America’s Antiquated Mining Policy

by: Posted on: June 02, 2011

Photo: Miners operate a hydraulic sluice in San Francisquito Canyon, Los Angeles County, California between 1890 and 1900 (Wikimedia Commons).

Editor’s note: Below is Maureen Ryan’s educational article on America’s antiquated mining policy.  This piece is of interest to anyone fascinated about a historical perspective of America’s environmental policy.  Due to the mining industry’s impact on America’s water, as Maureen explains, this piece has been placed in our “Water” section.


Evolutionary biologists have a name for species that maintain ancient forms of the past. We call them living fossils. These are species like the horseshoe crab and coelacanth, whose form has barely changed for hundreds of millions of years.  We revere them as survivors. Like the living world, every discipline has its living fossils, and American natural resource law is no exception. However, these fossils are not always so well adapted or esteemed. Environmental lawyer Charles Wilkinson has a name for the fossils of the American West’s natural resource laws. He calls them the “lords of yesterday” (Crossing the Next Meridian, 1992). These outdated policies reflect the values and needs of another time, and are at the top of the list of federal laws that need to change.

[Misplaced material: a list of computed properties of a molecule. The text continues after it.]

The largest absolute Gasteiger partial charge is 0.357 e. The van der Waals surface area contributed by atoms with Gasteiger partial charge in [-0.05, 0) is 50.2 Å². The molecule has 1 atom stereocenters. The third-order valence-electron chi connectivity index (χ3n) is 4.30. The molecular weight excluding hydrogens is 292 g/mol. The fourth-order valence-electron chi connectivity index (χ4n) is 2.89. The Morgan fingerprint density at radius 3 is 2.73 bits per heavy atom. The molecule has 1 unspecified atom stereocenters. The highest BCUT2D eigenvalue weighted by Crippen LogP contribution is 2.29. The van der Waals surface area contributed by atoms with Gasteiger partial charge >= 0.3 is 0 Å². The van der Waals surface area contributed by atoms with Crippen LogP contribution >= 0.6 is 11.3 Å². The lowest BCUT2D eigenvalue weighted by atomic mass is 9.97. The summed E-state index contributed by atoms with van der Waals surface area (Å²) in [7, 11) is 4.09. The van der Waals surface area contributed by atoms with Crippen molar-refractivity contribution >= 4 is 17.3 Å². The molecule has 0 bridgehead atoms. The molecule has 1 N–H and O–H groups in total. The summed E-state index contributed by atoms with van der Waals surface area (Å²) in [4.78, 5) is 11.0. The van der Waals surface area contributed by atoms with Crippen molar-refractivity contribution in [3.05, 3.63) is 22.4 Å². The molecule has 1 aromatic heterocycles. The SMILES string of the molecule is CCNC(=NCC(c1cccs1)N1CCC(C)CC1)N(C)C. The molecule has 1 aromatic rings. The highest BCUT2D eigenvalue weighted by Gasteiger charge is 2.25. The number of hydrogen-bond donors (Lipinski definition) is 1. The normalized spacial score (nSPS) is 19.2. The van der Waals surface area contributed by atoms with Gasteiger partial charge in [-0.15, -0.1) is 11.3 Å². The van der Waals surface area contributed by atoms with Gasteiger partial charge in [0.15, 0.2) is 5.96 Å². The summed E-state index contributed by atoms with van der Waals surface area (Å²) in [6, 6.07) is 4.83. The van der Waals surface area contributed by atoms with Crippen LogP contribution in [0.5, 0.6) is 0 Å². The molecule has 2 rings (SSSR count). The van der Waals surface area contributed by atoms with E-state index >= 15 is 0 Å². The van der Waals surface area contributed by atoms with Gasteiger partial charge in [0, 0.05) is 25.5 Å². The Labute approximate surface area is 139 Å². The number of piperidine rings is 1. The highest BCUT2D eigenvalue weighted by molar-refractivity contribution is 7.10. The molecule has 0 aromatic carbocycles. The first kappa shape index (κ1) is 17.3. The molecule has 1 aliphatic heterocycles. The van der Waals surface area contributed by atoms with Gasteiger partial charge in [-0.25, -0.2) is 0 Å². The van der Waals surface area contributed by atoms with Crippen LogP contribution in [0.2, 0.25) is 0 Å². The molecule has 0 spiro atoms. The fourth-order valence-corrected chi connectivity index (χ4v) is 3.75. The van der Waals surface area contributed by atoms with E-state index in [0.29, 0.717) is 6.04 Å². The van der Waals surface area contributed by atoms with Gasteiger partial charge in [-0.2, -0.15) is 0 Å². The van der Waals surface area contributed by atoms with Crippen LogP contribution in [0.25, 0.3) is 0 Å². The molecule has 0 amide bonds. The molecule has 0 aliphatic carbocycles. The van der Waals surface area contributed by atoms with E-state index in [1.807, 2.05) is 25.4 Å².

Designed to encourage western expansion in the 19th Century, and coupled with large federal subsidies, these laws persist despite dramatic changes over the past century in the US economy, major advances in scientific knowledge, and the emergence of new social and environmental values in the American West. Primary among the “lords of yesterday” is the General Mining Law or Hardrock Act of 1872, which remains codified in law almost exactly as it was written. The Mining Act was implemented under President Ulysses Grant, during a year that also saw the establishment of the first National Park (Yellowstone). This was the era of post-Civil War Reconstruction and the suffragist movement. There were 37 states in the union. It was a long time ago. The interstate highway system, the recreational economy of the West, the election of an African-American president, all would have seemed the wild hallucinations of a madman in 1872 when this law came into being.


The Act established American citizens’ “right to mine” on federal lands in the public domain, and laid out the process whereby an individual can “stake a claim” to a piece of land for purposes of mining. According to the Act, the public domain – roughly half of public lands in the West, which have been under federal ownership since their inclusion within US borders – remains “free and open” to mineral exploration. Here mining still lingers as the federal “preferred use” over other options such as forestry or recreation. The Mining Act currently applies to “all valuable mineral deposits” such as gold, silver, copper, uranium, and other industrial materials. Regulation of oil, gas, coal, steam, and fertilizers originally covered by the Mining Act were transferred to control under the Mineral Leasing Act in 1920; sand and gravel mining are now regulated by the Mineral Materials Act of 1947.